French court admits onomastic proof of discrimination

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The Cour de Cassation is the highest court of law in France. A judgment of the Court of Cassation of December 14, 2022 recognizes patronymic analysis – statistics on the ethno-cultural origin of names – as ex post proof of discrimination in hiring.

This decision was noted and commented on by Etienne Allais, founder of the Entre-Autre firm specializing in supporting companies, communities and organizations in their actions to fight against discrimination and in the management of diversity:

This decision is not a real surprise, because patronymic analysis has already been used for several years for the purpose of measuring inequalities of origin and the method has been “formalized” by the Defender of Rights and the CNIL. It is therefore a confirmation by the Court of Cassation of the possibility of using these analyzes to prevent or demonstrate discriminatory practices. On the other hand, it shows employers that it is in their interest to carry out these analyzes themselves in order to prevent inequalities of origin, at the risk of finding themselves in the same situation as the company in this case.

Etienne Alais, Entre-Autre

Can the analysis of the origin of names (surnames) be used as evidence to prove discrimination in hiring?

It is possible to use the analysis of the origin of names as evidence in an employment discrimination case, but – until then – this alone was generally not sufficient proof. Further evidence was needed to support the discrimination complaint. The analysis of the origin of names could be useful to show a general pattern of discrimination, but it could not prove that a specific person had been discriminated against. It is important to note that discrimination in hiring is prohibited by law in many countries, including France.

The motivation of the Court of Cassation changes everything, because the statistical analysis of the names (categorized as “extra-European” or not), is accepted as valid evidence:

having retained that the employee produced an analysis made from the single personnel register communicated by the employer for the period from March 26, 2018 to December 31, 2018 and on the organization chart of the company from which he had made statistical analyzes and had concluded that, among employees with a European surname recruited under an “interim fixed-term contract”, 18.07% had been granted a permanent contract, compared to 6.9% for employees with a non-European surname, that the employees on “interim fixed-term contracts” with a non-European surname represented 8.17% of all employees on “interim fixed-term contracts” but only 2.12% of all employees on permanent contracts for the same positions, 80.93% of employees with a European surname were under a permanent contract for only 21.43% of employees with a non-European surname, the Court of Appeal, which was not required to proceed to a research he was not asked, was able to deduce that these elements taken as a whole suggested discrimination in hiring.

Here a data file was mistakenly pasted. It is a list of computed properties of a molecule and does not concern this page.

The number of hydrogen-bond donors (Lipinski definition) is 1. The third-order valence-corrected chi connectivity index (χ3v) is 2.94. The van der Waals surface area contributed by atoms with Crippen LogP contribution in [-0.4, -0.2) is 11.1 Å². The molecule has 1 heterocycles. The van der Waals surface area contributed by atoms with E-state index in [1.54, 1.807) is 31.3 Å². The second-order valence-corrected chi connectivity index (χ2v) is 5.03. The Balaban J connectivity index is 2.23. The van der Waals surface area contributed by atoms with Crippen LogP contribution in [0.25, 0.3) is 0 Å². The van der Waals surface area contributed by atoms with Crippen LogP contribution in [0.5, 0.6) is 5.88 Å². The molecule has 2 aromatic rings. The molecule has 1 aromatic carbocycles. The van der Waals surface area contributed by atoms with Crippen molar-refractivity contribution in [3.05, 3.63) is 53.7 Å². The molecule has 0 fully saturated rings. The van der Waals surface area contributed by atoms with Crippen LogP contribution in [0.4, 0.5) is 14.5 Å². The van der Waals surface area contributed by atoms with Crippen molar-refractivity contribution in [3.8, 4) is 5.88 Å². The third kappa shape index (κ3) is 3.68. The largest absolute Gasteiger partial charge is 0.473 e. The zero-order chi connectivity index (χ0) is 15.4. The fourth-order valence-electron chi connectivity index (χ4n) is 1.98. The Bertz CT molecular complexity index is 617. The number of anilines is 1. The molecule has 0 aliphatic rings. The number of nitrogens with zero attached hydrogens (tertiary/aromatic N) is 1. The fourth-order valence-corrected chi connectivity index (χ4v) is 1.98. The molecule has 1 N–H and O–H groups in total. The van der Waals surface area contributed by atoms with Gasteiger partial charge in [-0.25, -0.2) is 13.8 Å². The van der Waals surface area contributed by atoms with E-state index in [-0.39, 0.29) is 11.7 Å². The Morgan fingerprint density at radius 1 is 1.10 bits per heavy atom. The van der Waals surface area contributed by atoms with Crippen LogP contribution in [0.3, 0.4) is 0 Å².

Excerpt of the Court motivation, Translated by Google Translate

How reliable are statistical tools for analyzing discrimination?

A tool like NamSor makes it possible to categorize names according to country of origin with a reliability of 75%-85% on average, or even with a reliability of 95%-99% on a broader categorization such as that adopted by the Court of Cassation ( European or extra-European surname).

Other tools such as Aequitas (an opensource project initiated by the University of Chicago) allow free statistical analysis of data on gender, ethno-cultural origin or supposed “race”, or even other variables. supposed to be neutral (age, disability, marital status, etc.) The tool produces a report that demonstrates a bias, with the different metrics that confirm or invalidate the statistical value of proof.

Will the decision of the Court of Cassation set a precedent?

This decision by the Court of Cassation will certainly have an impact for all temporary work companies, starting with the largest (ADECCO, MANPOWER, RANDSTAD, etc.) and for all companies that have a high turnover in their teams, in particular consulting and outsourcing companies (KPMG, EY, PRICEWATERHOUSECOOPERS, DELOITTE, Capgemini, IBM FRANCE, Atos, Sopra Steria, Accenture, etc.) These companies have in common that they have a high turnover, and therefore significant recruitment needs. HR processes (recruitment, evaluation, promotions, dismissals, conventional termination) are highly structured as strategic processes, but also increasingly industrialized or even automated by “artificial intelligence”.

The risks of discriminatory bias exist, even when the data on gender, supposed origin etc. are not present.

The judgment of the Court of Cassation offers a possibility of proof a posteriori … if this decision were to set a precedent, it will be a sword of Damocles for all companies which have a high turnover and have not set up measurement tools on possible discrimination in hiring.

NamSor is collaborating with Entre-Autre to make patronymic analysis a robust method for evaluating human or algorithmic biases in HR processes.

NamSor is also collaborating with the French public statistics office DARES to produce statistics on discriminations in the public and private sector.

(Read in French)

About NamSor

NamSor™ Applied Onomastics is a European vendor of sociolinguistics software (NamSor sorts names). NamSor mission is to help understand international flows of money, ideas and people. We proudly support Gender Gap Grader.

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